I just needed to get inside the pavilion and get my head down again. I curled up at the bottom of the stairs to the lunch room. As I lay there, I must have made for a piteous sight. Just a few weeks earlier I’d been scoring runs and taking miracle catches for England in South Africa. Now I was a hunched, grey, hollow figure on the verge of death.
My mum had never negotiated the corridors of the pavilion but somehow found me in a ball at the foot of those stairs. She was shocked to see how ill I was and, like any mum, her first instinct was to look after me. She took me home, just half a mile up the road, and I staggered through the door before lying down on the settee.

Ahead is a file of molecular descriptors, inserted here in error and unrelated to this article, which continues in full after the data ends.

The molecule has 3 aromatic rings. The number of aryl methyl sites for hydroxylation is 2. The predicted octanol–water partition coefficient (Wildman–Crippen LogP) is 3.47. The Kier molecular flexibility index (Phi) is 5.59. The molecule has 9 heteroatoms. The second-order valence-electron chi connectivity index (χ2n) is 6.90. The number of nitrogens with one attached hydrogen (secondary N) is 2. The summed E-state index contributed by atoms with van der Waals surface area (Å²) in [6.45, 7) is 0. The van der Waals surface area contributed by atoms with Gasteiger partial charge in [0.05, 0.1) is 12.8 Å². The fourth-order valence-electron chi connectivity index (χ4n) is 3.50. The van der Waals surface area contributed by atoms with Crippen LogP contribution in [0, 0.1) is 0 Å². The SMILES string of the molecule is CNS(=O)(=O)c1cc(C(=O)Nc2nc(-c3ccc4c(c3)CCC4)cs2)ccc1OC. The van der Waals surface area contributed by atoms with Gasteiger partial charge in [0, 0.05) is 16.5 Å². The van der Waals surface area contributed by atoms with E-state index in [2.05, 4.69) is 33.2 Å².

First priority was to get my heart out of its abnormal rhythm. “There are two options,” they told me. “We pump you full of drugs and hopefully that works, and if it doesn’t, we put you to sleep and shock you out of it.”